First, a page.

not R&R for strangers, our quality of life, public and vehicluar safety. Cecil has no interest in dialogue here , but achieving his imperial aims. Sure, I can lawyer up also and will at the right time, rest assured. ASTRA will morph in to LLC’s and become like the Woods Apartments, totally beyond the accountabity of its neighbors, protected by the Lou Bisset Law firm as the Woods is from the consequences of its neighborhood blight, a lack of parking,: “corporations (LLC’s) are people my friends”. We don’t need this headache, neither does the APD. This idea is an anathema to our neighborhood viability and safety. Now I fully expect one of Cecil’s minions to delete my posts as they have done, are doing., so have at it.

  8. Marc

    Is there actually any good reason why you shouldn’t be allowed to rent out a room or two? This is what people do in a society. There is nothing unusual about it. Why not amend the laws to allow people to rent out their homes to one or two people without any regulation at all. Only have regulation for 3 or more.

    • RonP

      You are allowed to rent out a room or two in your home, just not for periods less than 30 days – otherwise known as a short-term-rental.

      From the NOLA report: “short term rentals reduce the amount of available housing for long term residents while making the housing that is still available more expensive.”

      From actual experience: Out of town money is buying up homes and renting them out to tourists. All of a sudden your quiet residential street turns into a perpetual commercial district with constantly changing rowdy neighbors and a glut of cars parked in the street,

      • Asheville Native

        See my comments above if you want to read a real-world situation from a real resident living in front of a real short term rental. Actually two short-term rentals. The other one is so quiet and out of the way that I never noticed that anyone’s even there.

        Again, I don’t really care if these homes are owned by out-of-towners or in town residents. If what the guests contribute to the local economy is a net positive, then let’s regulate this business and move on with our lives. Be careful who you talk about being good neighbors and bad neighbors. To me, a bad neighbor is somebody who turns in 40 of their fellow residents anonymously.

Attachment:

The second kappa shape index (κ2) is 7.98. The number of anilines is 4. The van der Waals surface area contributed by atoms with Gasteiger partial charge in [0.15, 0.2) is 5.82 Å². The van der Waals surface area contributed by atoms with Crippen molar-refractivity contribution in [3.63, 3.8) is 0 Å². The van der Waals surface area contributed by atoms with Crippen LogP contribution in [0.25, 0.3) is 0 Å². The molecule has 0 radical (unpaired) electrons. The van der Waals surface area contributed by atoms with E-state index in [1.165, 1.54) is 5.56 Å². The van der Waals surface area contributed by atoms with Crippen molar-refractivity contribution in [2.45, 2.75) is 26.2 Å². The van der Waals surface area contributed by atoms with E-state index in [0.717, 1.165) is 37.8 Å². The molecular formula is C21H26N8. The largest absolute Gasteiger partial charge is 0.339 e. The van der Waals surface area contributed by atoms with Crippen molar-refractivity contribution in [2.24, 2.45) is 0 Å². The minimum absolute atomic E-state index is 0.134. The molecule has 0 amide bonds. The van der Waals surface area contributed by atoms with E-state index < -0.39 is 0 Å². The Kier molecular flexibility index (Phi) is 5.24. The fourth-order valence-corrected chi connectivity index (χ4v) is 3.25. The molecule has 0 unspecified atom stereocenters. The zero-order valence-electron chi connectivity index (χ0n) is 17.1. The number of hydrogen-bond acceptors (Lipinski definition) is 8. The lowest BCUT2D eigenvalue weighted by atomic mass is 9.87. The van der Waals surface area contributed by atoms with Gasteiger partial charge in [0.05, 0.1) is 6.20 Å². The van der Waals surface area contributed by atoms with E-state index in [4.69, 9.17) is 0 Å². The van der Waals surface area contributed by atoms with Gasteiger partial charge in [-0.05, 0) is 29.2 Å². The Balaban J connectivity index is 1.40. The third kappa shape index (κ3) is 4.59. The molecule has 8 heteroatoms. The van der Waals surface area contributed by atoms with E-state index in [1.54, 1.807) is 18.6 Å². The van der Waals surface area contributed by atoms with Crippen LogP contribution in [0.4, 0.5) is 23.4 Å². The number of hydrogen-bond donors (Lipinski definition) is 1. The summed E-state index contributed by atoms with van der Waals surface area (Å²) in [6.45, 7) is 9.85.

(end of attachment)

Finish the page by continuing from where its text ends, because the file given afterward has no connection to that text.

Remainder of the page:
• Asheville Native

            RonP, can you explain what exactly the issues are with STR in your neighborhood? And how do you answer the issue with someone turning in 40 homes at once? That person could not possibly know what the situation is like at each of those houses. He/she did it, I expect, because they felt they were doing the right thing for the community. But they have no way of personally knowing whether the homes turned in were doing anything other than helping the neighborhood. But, boy, they must have some free time on their hands. Don’t walk your dog near their yard. They will turn into Mr. Wilson and you will be Dennis the Menace.

          • RonP

            I purchased a home in a residential district, not a commercial/hotel district. STR is a large house with multiple bedrooms right next door. Owners live out of state. Big deck with open back yard. Only rented as entire house. It’s perfect for large groups of people and for large parties. Pick a long weekend and it’s full of guests – bachelor and bachelorette getaways, football game travelers, groups of out-of-town concert and festival goers, you name it. Umpteen cars parked wherever they can find a spot. Loud, boisterous, talking and laughing outside until late at night and early in the morning. Wash. Rinse, Repeat. Have to close my windows so I can sleep. I haven’t called the police (why bother as the “guests” will leave the next day and they probably aren’t technically violating a decibel noise ordinance) and I haven’t reported them as a STR – but I will next spring if it starts up again.

            I can’t “answer the issue with someone turning in 40 homes at once.” That was their prerogative to do. However, after reading the ordinance, the complaint doesn’t need to be for nuisance, it just has to be for operating a STR. The former isn’t necessarily illegal. The latter currently is.

            FWIW, San Francisco is experiencing what Asheville is 10X. They have a ballot measure on Nov 3 called Prop F that would highly restrict and regulate STRs. Do a news search to read more. Something to watch.

  9. Hauntedheadnc